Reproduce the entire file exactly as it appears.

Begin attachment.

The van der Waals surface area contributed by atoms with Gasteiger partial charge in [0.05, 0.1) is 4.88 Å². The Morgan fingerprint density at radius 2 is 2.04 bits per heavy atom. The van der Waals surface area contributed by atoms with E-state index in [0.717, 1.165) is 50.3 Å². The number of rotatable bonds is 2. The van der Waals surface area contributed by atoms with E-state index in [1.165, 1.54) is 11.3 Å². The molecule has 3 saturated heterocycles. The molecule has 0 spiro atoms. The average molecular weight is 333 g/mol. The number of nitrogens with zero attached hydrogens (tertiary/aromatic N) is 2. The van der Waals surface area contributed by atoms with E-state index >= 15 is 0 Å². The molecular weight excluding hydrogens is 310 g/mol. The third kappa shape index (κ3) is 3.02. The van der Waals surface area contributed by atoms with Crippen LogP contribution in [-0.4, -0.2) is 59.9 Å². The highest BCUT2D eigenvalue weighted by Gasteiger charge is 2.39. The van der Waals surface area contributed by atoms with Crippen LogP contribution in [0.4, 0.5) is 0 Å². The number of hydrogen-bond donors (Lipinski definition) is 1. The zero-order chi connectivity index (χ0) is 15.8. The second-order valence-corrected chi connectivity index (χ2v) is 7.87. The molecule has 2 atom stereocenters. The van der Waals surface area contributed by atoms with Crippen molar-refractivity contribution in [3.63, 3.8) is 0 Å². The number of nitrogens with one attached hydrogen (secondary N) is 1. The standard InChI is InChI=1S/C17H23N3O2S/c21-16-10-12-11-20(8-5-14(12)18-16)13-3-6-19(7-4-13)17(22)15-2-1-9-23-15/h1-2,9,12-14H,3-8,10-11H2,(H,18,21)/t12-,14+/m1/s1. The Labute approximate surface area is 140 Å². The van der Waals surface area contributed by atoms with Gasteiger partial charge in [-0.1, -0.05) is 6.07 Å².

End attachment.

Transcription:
The van der Waals surface area contributed by atoms with Gasteiger partial charge in [0.05, 0.1) is 4.88 Å². The Morgan fingerprint density at radius 2 is 2.04 bits per heavy atom. The van der Waals surface area contributed by atoms with E-state index in [0.717, 1.165) is 50.3 Å². The number of rotatable bonds is 2. The van der Waals surface area contributed by atoms with E-state index in [1.165, 1.54) is 11.3 Å². The molecule has 3 saturated heterocycles. The molecule has 0 spiro atoms. The average molecular weight is 333 g/mol. The number of nitrogens with zero attached hydrogens (tertiary/aromatic N) is 2. The van der Waals surface area contributed by atoms with E-state index >= 15 is 0 Å². The molecular weight excluding hydrogens is 310 g/mol. The third kappa shape index (κ3) is 3.02. The van der Waals surface area contributed by atoms with Crippen LogP contribution in [-0.4, -0.2) is 59.9 Å². The highest BCUT2D eigenvalue weighted by Gasteiger charge is 2.39. The van der Waals surface area contributed by atoms with Crippen LogP contribution in [0.4, 0.5) is 0 Å². The number of hydrogen-bond donors (Lipinski definition) is 1. The zero-order chi connectivity index (χ0) is 15.8. The second-order valence-corrected chi connectivity index (χ2v) is 7.87. The molecule has 2 atom stereocenters. The van der Waals surface area contributed by atoms with Crippen molar-refractivity contribution in [3.63, 3.8) is 0 Å². The number of nitrogens with one attached hydrogen (secondary N) is 1. The standard InChI is InChI=1S/C17H23N3O2S/c21-16-10-12-11-20(8-5-14(12)18-16)13-3-6-19(7-4-13)17(22)15-2-1-9-23-15/h1-2,9,12-14H,3-8,10-11H2,(H,18,21)/t12-,14+/m1/s1. The Labute approximate surface area is 140 Å². The van der Waals surface area contributed by atoms with Gasteiger partial charge in [-0.1, -0.05) is 6.07 Å².